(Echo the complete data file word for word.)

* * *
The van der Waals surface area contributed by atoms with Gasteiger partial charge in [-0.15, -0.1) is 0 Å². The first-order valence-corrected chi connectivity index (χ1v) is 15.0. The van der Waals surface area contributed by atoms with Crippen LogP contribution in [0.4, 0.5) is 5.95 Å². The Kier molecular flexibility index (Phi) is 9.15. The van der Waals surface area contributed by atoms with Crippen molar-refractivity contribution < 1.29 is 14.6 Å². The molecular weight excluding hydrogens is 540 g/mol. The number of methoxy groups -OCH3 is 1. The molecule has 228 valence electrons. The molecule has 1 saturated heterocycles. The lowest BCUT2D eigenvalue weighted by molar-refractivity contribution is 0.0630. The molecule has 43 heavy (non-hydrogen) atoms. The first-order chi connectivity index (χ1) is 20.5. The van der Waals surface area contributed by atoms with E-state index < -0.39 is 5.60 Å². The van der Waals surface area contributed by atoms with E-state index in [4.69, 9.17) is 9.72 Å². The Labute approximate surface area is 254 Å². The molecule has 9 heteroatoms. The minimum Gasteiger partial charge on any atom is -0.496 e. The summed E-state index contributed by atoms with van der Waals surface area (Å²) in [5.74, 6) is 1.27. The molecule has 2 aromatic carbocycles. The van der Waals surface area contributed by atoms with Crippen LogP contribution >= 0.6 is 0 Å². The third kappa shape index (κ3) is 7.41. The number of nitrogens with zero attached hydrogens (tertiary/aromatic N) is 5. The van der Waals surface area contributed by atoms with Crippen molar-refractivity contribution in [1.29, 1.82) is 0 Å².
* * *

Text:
The van der Waals surface area contributed by atoms with Gasteiger partial charge in [-0.15, -0.1) is 0 Å². The first-order valence-corrected chi connectivity index (χ1v) is 15.0. The van der Waals surface area contributed by atoms with Crippen LogP contribution in [0.4, 0.5) is 5.95 Å². The Kier molecular flexibility index (Phi) is 9.15. The van der Waals surface area contributed by atoms with Crippen molar-refractivity contribution < 1.29 is 14.6 Å². The molecular weight excluding hydrogens is 540 g/mol. The number of methoxy groups -OCH3 is 1. The molecule has 228 valence electrons. The molecule has 1 saturated heterocycles. The lowest BCUT2D eigenvalue weighted by molar-refractivity contribution is 0.0630. The molecule has 43 heavy (non-hydrogen) atoms. The first-order chi connectivity index (χ1) is 20.5. The van der Waals surface area contributed by atoms with E-state index < -0.39 is 5.60 Å². The van der Waals surface area contributed by atoms with E-state index in [4.69, 9.17) is 9.72 Å². The Labute approximate surface area is 254 Å². The molecule has 9 heteroatoms. The minimum Gasteiger partial charge on any atom is -0.496 e. The summed E-state index contributed by atoms with van der Waals surface area (Å²) in [5.74, 6) is 1.27. The molecule has 2 aromatic carbocycles. The van der Waals surface area contributed by atoms with Crippen LogP contribution >= 0.6 is 0 Å². The third kappa shape index (κ3) is 7.41. The number of nitrogens with zero attached hydrogens (tertiary/aromatic N) is 5. The van der Waals surface area contributed by atoms with Crippen molar-refractivity contribution in [1.29, 1.82) is 0 Å².